Updated: Jun 20, 2021
Happy Father's Day Y'all! Can you believe that Father's Day is only 102 years old? It originated in Spokane, Washington by way of Sonora Dodd. She was an Arkansas native who was raised by her single dad. The first celebration ever was held in West Virginia in 1908, but Soñora is credited as the founder of the holiday. Why? She was the only person to actively pursue legislation to make the day a national holiday. Her efforts paid off in 1916 when then President Woodrow Wilson declared Father's Day a national holiday. Her father American Civil War veteran William Jackson Smart was able to witness this amazing feat by his daughter. He died three years later.
Señora Smart and Dad.
Celebrating amazing dads is nothing new to country music. I honestly cannot begin to list every song that pays homage to our daddies, but it would be remiss of me, if I didn't at least list my favorite from Conway Twitty. At their best as the song plainly shows, poppas can be caring, loving,, and protective. The song underscores the importance of a strong solid role model.
Country music has always been about celebrating family, and dads can be a significant part of that equation. I thought it would be fun to see our favorite artists, and their daddies, You can definitely see the resemblance with some..
Naamon Orville Frizzell & a toddler Lefty Frizzell
Akan Jackson & Daddy Gene
John and George Strait
George Jones Dad & Mom
Jon Pardi and Dad
Johnny Cash & Dad
I originally wrote this piece last year. As we celebrate Father's Day, I wanted to honor all the fine fathers that have graced our lives whether by birth, choice, as friends or co-workers, they all deserve to be recognized. But the more I thought about it, there is really nothing that I can think of that best encapsulates the love, tenderness, and influence a father, can have on their children than a page out of my own life. It is a memory I repeatedly go back to that in some respects shaped the road I'm traveling on.
HAPPY FATHER'S DAY!
I remember going to the Strawberry Festival in Plant City when I was knee-high. My dad was a Fleet Mechanic, and worked long hours. Going anywhere besides church, and a place called The Ponderosa now, and then was tough due to his schedule, and on call status. Though we did take off in the summer. Usually, to see my godmother in North Carolina or overseas to different places that looked postcard ready.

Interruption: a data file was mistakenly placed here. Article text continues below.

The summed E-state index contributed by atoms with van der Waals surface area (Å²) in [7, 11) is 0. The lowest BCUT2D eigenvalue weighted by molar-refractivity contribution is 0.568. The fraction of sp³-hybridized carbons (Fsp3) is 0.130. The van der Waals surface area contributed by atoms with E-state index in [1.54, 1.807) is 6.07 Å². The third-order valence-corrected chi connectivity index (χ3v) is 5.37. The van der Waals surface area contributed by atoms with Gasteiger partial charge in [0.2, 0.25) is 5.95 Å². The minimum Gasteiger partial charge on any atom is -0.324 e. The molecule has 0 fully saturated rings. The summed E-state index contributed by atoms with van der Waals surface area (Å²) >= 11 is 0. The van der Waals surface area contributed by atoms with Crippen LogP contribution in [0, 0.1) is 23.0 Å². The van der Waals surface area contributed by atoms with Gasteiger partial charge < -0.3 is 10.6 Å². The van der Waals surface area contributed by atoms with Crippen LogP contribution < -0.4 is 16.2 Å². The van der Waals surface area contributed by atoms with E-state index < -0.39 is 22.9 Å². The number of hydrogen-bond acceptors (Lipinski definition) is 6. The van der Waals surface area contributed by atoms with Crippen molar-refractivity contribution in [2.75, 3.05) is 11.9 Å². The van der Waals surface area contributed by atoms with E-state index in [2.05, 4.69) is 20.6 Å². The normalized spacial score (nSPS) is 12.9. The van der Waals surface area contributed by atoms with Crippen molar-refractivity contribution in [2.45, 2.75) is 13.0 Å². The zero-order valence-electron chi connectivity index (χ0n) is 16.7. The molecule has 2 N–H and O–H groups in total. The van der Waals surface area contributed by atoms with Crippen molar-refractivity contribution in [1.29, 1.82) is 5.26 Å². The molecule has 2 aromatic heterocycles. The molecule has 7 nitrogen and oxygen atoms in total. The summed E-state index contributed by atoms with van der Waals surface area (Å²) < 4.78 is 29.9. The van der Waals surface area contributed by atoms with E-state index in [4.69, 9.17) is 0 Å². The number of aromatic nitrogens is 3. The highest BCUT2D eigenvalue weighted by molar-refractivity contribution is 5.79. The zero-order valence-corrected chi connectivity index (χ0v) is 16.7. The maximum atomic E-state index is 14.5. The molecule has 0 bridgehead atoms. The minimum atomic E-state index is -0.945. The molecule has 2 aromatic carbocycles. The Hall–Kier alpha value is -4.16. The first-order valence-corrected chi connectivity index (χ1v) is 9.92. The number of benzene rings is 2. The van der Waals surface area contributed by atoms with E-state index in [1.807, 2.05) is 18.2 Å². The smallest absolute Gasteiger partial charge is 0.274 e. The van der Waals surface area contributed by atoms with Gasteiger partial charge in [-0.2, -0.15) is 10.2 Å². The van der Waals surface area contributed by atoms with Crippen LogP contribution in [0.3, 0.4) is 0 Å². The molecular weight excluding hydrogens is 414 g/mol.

My dad didn't really care about playing the carnival games that wrapped all around the festival site or getting any grub from the vendors, though I did.. The strawberry shortcake was my favorite. He went to see the performers, and this year one of his favorites was going to perform. I remember my dad rushing to pick a seat for himself, and me. It hadn't gotten crowded yet, and the band was finishing up a sound check.
My momma was checking out all the vendors, and cool stuff to buy, and take home. She never really liked the music because it reminded her of where she didn't want to be, back home shucking corn, filling buckets with water, and feeding the animals. She hated that, and moved as far away as she could when she married her high school sweetheart.
I glanced at the stage, and I remember seeing a man with some silver around his temples. He had a colorful shirt on and a smirky type smile. He seemed so happy to be there as he looked out towards the seated crowd that was patiently waiting. He said something, but I can't recall. What I do remember is when he opened his mouth this beautiful sound came out, just like in my daddy's records. I tugged at my dad, and said hey, he sounds just like the man on your records.
He just smiled, and hugged my shoulders.
I looked again at the man on the stage, who sounded a lot like the man in my daddy's records except he didn't have golden brown hair, was not as thin, and looked older than the person on the album cover. So, I closed my eyes, and just listened. I wanted to make sure I wasn't mistaking the voice with someone else's. "And I get stoned on your love all the time.."
It was him! It was George Jones! I couldn't believe it. I always thought the people in my daddy's record collection were mythical beings that only existed on the record player or on TV.
I was wrong.. George Jones was there in the flesh, and sounding even better than his records.
No auto tune, or snap tracks just George. His voice was more than enough.
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